[The U.S. Climate Reference Network Station near Stovepipe Wells, California, in the northern part of Death Valley. The wind-shielded rain gauges are at left, and the instrument tower and solar panel powering the station are at right. Photo by Michael Palecki.]
Scientists and math experts have to make tremendous efforts to remove these non-climate effects on temperature through statistical testing and corrections that lead to the creation of a homogenized dataset. Homogenized records allow observations from 50 or 100 years ago to be compared accurately with today’s measurements. Those efforts would be vastly easier—and have less uncertainty—if climate experts had a standard for comparison that they knew hadn’t changed over time in terms of sensors or surroundings. The key goal with USCRN is to collect measurements at locations that will not undergo the types of changes seen at other networks over the next 50 years. In this way, the USCRN will act as a “reference” against which other networks can be compared in the U.S. As an example of USCRN’s role as “reference”, two USCRN stations experienced extreme events of great note last year. During the hot and dry 2018 summer in the western U.S., the USCRN station near Stovepipe Wells, California, experienced its warmest and driest summer on record.  Meanwhile, on the Big Island of Hawaii, the USCRN station near Hilo experienced a drenching rain associated with Hurricane Lane that rivaled the deluges experienced on the U.S. mainland in recent years with Hurricane Harvey in 2017 and Hurricane Florence in 2018.

Hot and Dry: Summer 2018 at Stovepipe Wells

The average air temperature for June-July-August (JJA) 2018 was 102.4°F (39.1°C), which was higher than the previous two record years in 2017 and 2016.  This was also the driest summer in the station record, with only 0.02 inches (0.4 millimeters) of precipitation, which fell on the last day of July. The importance of these temperature observations at the USCRN station was that they could be used as a reference to verify the warmest summer average air temperature (104.2 F or 40.1 C) ever observed at the nearby NOAA NWS Cooperative Observer Program (COOP) Network station in Death Valley. That station, near Furnace Creek, California, is in a lower and warmer part of Death Valley: -194 feet (-59.1 meters) elevation relative to mean sea level, while the Stovepipe Wells station is at +84 feet (+25.6 meters). [Summer average air temperature at the U.S. Climate Reference Network station near Stovepipe Wells, California, from 2004 to 2018. Summer 2018 was the warmest on record. Graph by Michael Palecki, NOAA NCEI.] Adjusting for the elevation difference between the two stations, the two temperature values were very similar. This could potentially be the warmest summer (JJA) ever recorded on earth at a reliable observation station, and may also be the first time summer average air temperature was observed to exceed 104°F (40°C). High-quality reference measurements will contribute to the analysis and confirmation of this event.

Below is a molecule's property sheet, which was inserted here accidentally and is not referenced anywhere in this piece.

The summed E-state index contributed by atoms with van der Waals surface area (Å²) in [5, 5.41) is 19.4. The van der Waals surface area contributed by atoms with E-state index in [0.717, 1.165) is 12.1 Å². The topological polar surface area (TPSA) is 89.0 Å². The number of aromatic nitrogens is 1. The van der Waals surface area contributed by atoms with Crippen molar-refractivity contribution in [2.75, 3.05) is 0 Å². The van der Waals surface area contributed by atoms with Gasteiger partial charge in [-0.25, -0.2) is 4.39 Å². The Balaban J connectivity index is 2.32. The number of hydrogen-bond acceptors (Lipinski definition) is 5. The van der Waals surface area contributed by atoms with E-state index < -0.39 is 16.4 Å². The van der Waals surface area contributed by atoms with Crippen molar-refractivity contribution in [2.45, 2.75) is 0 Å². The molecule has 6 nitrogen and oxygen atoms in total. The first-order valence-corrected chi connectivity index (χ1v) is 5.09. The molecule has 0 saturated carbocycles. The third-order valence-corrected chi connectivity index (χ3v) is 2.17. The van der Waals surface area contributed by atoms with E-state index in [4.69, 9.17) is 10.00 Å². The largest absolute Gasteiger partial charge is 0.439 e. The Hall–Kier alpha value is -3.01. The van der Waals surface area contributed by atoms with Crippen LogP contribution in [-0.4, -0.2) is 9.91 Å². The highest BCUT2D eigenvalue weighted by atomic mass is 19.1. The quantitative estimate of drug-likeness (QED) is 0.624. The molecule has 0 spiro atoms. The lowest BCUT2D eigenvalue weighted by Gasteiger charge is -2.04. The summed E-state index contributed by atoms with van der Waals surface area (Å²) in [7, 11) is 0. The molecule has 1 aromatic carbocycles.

Warm and Wet: August 2018 at Hilo